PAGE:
Some of us here at Manitoba Games are parents of children of various ages, and we wholeheartedly believe that minors should be sheltered from content such as Weed Firm. That’s why we assigned the highest possible maturity rating to the game. I personally answered a few emails from disgruntled parents of kids playing the game, and even from one school principal somewhere in England who was concerned about a rising number of his students playing Weed Firm. I explained how to set up parental controls, although this isn’t really my job, and, seriously speaking, let’s take the spotlight off Weed Firm for a second, because there are far worse things out there that can really damage a child’s mind. Games and films and music are easy targets for critics and censors, while the real causes of youth problems in society are much deeper and more complex. But still, we at Manitoba are concerned and mindful, so we will continue to do everything we can to create games that bring pleasure and positivity to the lives of our fans and to the world we all share.
I know you may be reticent about going into detail, but could you discuss the vetting process as practiced by Apple on companies like Manitoba Games. How and why did they end up changing their minds? Was that from outside pressure rather than the people in Cupertino itself?
I really can’t say at this point and would rather not try to dive into that.
So further to that, what’s different about the iTunes vetting this time? Have you softened the content? I get a kind of sitcom picture of Tim Cook sending Harvey Keitel in his Warner Wolfe/Cleaner persona from Pulp Fiction coming down to see you in advance to create some kind of understanding with you guys. From my point-of-view Apple did themselves no favors, especially not PR-wise with the public, especially not youth, when they pulled out the rug from under you guys.
Again, I would really prefer not to even get into the topic of Apple’s vetting process. Like so many things Apple, this process is an enigma shrouded in mystery, and maybe it’s better if it stays that way. We did tone down the content, as we firmly believe that the game can succeed even with such changes. Our unique blend of gameplay, characters and humor is what sets us apart from the competition, and we will do our best to make it available on every platform under the sun, even if that means we will have to tweak a few things and make adjustments here and there.
I don’t know if you’ve done any surveys of your customers vis-a-vis women playing Weed Firm. All I can say is that my wife was having quite a bit of fun on your app until the dumb chickie-poohs appeared. She gets weirdly sensitive about stuff like that. Do you care about that kind of criticism, or are you simply giving a mostly male audience exactly what it wants? Truth be told, I still love all the massive boobs in The Bard’s Tale and the way they obey gravity. Plenty of hypocrisy to go around everywhere. Are you committed to a male audience?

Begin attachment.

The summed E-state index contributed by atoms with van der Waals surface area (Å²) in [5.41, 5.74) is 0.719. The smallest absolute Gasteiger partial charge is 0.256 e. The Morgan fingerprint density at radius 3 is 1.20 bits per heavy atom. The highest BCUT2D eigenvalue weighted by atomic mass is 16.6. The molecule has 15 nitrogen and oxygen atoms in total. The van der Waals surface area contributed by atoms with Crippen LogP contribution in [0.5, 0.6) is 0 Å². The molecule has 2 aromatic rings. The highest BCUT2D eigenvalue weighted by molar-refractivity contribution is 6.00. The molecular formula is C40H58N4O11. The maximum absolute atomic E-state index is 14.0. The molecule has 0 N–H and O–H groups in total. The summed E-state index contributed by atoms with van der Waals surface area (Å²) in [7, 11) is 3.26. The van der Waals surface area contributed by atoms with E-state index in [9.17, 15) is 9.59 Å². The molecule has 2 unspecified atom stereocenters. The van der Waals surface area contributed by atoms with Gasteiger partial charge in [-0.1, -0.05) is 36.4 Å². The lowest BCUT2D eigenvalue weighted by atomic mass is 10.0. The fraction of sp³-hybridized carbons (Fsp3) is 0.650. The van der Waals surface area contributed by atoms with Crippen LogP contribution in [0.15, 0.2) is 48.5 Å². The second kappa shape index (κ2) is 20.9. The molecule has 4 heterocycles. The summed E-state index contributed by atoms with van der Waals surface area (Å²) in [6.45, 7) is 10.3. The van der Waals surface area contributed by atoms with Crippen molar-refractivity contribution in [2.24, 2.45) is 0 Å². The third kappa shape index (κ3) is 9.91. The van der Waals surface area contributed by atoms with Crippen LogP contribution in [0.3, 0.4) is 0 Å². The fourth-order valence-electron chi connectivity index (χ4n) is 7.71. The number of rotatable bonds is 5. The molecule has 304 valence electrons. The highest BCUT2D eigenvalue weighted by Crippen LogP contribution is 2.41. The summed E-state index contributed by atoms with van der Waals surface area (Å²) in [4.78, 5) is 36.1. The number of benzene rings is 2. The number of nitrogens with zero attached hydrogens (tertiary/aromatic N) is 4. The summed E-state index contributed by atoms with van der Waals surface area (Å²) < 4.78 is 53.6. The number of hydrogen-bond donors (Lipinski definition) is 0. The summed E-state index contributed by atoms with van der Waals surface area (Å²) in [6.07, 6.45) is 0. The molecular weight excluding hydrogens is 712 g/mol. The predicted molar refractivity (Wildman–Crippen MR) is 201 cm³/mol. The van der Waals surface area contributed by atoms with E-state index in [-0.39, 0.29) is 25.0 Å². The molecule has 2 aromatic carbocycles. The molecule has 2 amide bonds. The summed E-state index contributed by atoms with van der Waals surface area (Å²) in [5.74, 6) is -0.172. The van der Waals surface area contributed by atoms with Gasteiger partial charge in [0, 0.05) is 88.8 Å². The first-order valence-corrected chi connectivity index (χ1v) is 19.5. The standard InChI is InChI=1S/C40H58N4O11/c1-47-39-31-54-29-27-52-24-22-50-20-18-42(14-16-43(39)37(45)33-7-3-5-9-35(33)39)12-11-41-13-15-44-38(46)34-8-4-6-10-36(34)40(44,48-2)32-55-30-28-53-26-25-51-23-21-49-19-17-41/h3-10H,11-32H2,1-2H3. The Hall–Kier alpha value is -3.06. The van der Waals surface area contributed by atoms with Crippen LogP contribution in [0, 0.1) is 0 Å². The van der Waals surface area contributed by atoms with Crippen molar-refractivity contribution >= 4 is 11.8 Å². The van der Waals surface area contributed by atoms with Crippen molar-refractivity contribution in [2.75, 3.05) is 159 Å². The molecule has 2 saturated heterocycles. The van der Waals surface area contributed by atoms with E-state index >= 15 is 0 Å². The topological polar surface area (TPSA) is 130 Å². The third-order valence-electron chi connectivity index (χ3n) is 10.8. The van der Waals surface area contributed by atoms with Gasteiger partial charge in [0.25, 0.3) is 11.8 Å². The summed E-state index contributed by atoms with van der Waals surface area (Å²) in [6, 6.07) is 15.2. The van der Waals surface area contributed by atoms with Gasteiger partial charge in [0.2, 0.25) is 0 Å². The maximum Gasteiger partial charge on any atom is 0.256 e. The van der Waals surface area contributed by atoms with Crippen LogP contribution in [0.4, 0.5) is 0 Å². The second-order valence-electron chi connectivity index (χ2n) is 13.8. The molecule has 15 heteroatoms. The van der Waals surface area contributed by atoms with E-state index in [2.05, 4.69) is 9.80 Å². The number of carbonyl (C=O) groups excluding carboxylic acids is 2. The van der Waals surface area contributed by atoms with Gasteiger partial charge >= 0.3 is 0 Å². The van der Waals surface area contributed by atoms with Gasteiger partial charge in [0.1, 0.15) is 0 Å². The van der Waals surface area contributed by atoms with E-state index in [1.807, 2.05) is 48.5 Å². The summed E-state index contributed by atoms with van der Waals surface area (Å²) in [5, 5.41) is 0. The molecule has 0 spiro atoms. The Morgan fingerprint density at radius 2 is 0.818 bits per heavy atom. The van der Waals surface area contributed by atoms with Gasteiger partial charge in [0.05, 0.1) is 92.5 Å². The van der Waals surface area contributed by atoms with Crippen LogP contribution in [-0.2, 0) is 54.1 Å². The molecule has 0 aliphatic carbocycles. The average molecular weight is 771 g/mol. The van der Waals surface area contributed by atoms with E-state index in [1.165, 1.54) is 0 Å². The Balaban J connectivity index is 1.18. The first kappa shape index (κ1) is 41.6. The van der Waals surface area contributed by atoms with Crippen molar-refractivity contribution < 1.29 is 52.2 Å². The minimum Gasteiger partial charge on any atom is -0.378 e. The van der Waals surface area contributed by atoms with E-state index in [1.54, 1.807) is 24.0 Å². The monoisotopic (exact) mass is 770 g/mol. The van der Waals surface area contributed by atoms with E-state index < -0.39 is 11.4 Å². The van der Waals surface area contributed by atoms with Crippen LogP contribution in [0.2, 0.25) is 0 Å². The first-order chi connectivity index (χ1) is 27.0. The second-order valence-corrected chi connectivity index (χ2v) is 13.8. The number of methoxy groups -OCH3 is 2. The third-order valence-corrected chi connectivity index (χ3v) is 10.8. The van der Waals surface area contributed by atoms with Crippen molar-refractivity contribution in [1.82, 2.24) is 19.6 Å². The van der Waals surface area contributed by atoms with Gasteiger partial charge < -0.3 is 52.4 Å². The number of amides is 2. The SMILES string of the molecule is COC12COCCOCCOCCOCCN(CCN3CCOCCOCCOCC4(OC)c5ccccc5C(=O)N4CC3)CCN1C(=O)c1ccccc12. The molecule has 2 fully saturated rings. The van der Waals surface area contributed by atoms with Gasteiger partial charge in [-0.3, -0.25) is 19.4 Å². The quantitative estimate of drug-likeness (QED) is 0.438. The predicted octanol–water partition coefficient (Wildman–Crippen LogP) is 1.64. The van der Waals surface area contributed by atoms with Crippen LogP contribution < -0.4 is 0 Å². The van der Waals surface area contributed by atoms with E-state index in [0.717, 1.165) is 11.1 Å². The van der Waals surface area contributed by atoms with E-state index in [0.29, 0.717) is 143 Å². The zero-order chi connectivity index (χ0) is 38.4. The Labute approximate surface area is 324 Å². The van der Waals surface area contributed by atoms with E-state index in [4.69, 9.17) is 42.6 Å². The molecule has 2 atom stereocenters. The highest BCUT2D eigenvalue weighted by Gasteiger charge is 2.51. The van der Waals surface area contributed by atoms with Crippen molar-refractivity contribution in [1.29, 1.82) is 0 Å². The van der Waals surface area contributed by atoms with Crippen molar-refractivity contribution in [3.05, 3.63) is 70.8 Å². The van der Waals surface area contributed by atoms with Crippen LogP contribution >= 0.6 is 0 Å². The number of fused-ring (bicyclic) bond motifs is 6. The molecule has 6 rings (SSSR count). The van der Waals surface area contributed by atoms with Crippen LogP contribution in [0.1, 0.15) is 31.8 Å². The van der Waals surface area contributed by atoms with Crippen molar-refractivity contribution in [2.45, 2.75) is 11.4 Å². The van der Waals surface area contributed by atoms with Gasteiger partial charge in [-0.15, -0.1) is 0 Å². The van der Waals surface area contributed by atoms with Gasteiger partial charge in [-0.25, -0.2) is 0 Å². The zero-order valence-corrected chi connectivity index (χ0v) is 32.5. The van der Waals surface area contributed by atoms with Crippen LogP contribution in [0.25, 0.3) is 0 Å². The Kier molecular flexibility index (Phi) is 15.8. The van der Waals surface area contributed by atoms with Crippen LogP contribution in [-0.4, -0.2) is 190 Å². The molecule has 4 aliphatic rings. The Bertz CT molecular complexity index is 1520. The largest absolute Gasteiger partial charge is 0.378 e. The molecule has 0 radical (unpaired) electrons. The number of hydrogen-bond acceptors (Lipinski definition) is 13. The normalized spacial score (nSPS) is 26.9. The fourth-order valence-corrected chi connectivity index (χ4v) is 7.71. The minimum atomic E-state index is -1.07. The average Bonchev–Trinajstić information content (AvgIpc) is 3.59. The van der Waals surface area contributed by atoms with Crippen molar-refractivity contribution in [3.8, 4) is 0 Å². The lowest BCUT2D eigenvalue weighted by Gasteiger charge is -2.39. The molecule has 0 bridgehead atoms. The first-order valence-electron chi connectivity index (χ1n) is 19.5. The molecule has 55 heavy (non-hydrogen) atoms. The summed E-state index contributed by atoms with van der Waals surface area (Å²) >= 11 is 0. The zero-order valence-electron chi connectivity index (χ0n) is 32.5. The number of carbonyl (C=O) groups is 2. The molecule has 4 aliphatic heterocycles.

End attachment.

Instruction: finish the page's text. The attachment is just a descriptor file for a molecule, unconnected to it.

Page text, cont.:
Nope, not necessarily, we’re happy to say we have a lot of female fans around the globe. I can’t quote you an exact percentage, but it’s pretty significant. I’m sorry your wife was disappointed by some of our characters. Hey, such things are bound to happen. Most importantly, we want to keep the edginess of the humor, and if that means disappointing some of our audience, well, then I guess that’s a price we might have to pay now and again. We’ve found that the greatest mistake you can ever make is trying to please everyone. The result is something watered down and not at all spicy and memorable. As the old saying goes, “Be yourself, everyone else is already taken!”
Are you guys actually from Manitoba? You would then be purveyors of wheat field wit and, ultimately, famous folks from a place where virtually no one famous at all comes from.
Nope. We just liked the sound of the name. Even more so, for many Native Americans, the name ‘Manitou’ refers to a spiritual and infinite life force. To be honest, we found that out only after we had already chosen the name, but this definition seemed to fit nicely with what Manitoba is all about.
Finally, what’s next for you guys at Manitoba Games? Anything you’d care to share. Do you plan to expand or move if you get bigger.
More great games of course! Part 2 is just starting to poke its nose around the corner: I don’t want to share too many details about it right now, just in case our competitors who have already borrowed a couple of our ideas after we topped the App Store charts are by some chance reading this article! But I can promise you that it will be great! And just as before, it will be appealing mostly for its gameplay, not simply because it’s a game about weed.
We have a couple of new titles in the pipeline too, but again I am all too paranoid about the details leaking out and someone snapping onto our ideas before we even have a chance to bring them to life, yet I will be happy to share more info about the games when we get closer to the release dates.
Keep a look out for news on Weed Firm 2’s upcoming launch. In the meantime, you can enjoy the revamped version of the original Weed Firm, now called Weed Firm: Replanted, available for iOS as Tea Firm: Replanted. Time to get harvesting!